I had a remanned rear end let loose in Des Monies IA in early 97. The original one in the truck had busted after 1.1 million miles on the truck with a slightly hopped 444 Cummins hammering her hard for 9 years. Well I had written up the truck since the replacement was put into her every week saying something was wrong with the reman. Shop foreman was like dumb ### driver does not know his head from a hole in the ground. Well that night the rear pinion shaft burned off her inner bearing dropped into the spiders doing almost 70 just past the 35 80 split. To say there was carnage in the driveline is putting it mildly. It destroyed the rear end gear the housing was cracked all 4 axles broke threw the intermediate drive shaft out from under the truck into the median and then snapped the thru shaft and that damaged the front rear end gear of the set. I spent 4 days in Des Monies waiting on parts. The foreman got his ### reamed out not by the Bossman but by his wife. I evidently performed coitus interrupts on their anniversary night when I called their house to let them know what the hell happened.
ChancesRGood Light Load Member
not sure this is bad enough but it is very nerve racking... when i worked for Schneider i had a team truck that after 1.5 months of use started gradually moving when parked... if you applied the breaks it seemed to stop but just having parking break on and turning off the truck didnt stop the truck from slowly moving an inch or so ... kinda like oozing down hill... even seemingly flat parking resulted in the oozing motion. my best guess was the slack adjusters on all the breaks or something but if you actually pushed the breaks with it turned on it would stop.... it is hard to sleep and my partner at the time we had a deal we drove 12/12 not every 10 hours switch... so for a couple of hours on each end we were parked... I would use chalks but he didnt typically ... he said it wasnt his truck... but i cared so i reported it and turned it in to maintenance when i quit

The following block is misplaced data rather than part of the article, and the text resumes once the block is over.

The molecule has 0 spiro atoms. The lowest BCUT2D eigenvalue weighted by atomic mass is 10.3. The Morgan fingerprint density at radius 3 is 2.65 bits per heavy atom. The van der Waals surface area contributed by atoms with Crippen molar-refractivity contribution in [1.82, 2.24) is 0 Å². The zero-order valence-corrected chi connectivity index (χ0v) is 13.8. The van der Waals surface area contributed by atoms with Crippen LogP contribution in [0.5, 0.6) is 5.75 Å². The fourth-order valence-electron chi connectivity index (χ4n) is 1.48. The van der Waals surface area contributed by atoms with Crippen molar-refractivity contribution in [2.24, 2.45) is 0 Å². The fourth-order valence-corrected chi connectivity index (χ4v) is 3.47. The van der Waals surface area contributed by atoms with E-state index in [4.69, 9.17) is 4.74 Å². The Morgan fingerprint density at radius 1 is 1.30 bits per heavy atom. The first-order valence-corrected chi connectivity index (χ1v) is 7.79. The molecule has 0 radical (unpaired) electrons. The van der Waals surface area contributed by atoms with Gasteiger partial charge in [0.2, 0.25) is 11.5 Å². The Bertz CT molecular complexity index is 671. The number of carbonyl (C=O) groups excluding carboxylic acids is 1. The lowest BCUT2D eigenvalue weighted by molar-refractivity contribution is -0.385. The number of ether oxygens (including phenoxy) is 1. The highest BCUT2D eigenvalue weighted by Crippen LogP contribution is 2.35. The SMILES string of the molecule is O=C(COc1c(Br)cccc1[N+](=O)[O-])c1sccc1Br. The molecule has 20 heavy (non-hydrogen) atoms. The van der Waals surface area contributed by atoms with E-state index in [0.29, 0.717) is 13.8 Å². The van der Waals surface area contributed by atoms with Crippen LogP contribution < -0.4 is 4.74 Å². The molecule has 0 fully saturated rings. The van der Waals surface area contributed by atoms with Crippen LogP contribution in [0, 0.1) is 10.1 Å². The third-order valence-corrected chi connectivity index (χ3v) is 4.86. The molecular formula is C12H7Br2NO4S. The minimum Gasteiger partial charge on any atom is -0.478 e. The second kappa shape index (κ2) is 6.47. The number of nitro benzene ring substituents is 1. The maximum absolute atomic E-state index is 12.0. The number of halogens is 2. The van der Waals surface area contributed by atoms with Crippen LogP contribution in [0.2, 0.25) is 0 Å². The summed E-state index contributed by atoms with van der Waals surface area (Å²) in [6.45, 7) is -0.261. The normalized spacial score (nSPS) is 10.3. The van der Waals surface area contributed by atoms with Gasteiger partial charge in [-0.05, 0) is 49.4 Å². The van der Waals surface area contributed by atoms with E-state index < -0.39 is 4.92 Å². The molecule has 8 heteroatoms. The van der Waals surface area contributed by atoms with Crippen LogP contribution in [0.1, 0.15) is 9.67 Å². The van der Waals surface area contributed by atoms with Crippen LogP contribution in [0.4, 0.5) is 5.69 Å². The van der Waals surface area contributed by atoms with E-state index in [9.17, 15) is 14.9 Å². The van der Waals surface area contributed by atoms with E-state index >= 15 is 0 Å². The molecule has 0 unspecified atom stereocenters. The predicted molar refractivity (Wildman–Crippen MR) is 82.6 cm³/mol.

Hey ChancesRGood - Not a breakdown, but still an interesting story. Thanks for sharing.
If you have auto slack adjusters get off your parking brake quickly stomp your service brakes (Primary and secondary air be ######) 7 times and reapply parking brake. That should quickly stop that inching downhill for the moment but does not really solve the problem you now have.
IF she continues to inch... you are not going to be staying there no more. Get off that grade and have the shop send you a technician road call to get under your truck and see about all those brakes on flat ground.
rbrtwbstr Road Train Member
- Jul 11, 2012
Climbing a 14% grade at 81000 lbs when the carrier bearing exploded was fun. That one bent the cross member that held the carrier bearing.
Climbing a small hill at 80000 lbs when the crankshaft snaps. That one was really fun because it was like 5 degrees out that night. I was able to limp it to a McDonald's that was open 24 hours and had truck parking. At 3AM, most of the trucks were parked and the driver's were asleep. Didn't take them long to wake up when I came rolling in. Went inside, called the boss, had a bite to eat. Came back out to a cold truck, couldn't idle to stay warm. That's when I realized candles are wonderful in the winter. My wife had bought me a scented candle for the truck, which I'd burn when I was unloading. But that night, it serves to keep some warmth in the cab.
I'm sure I could think of others, but those are the most memorable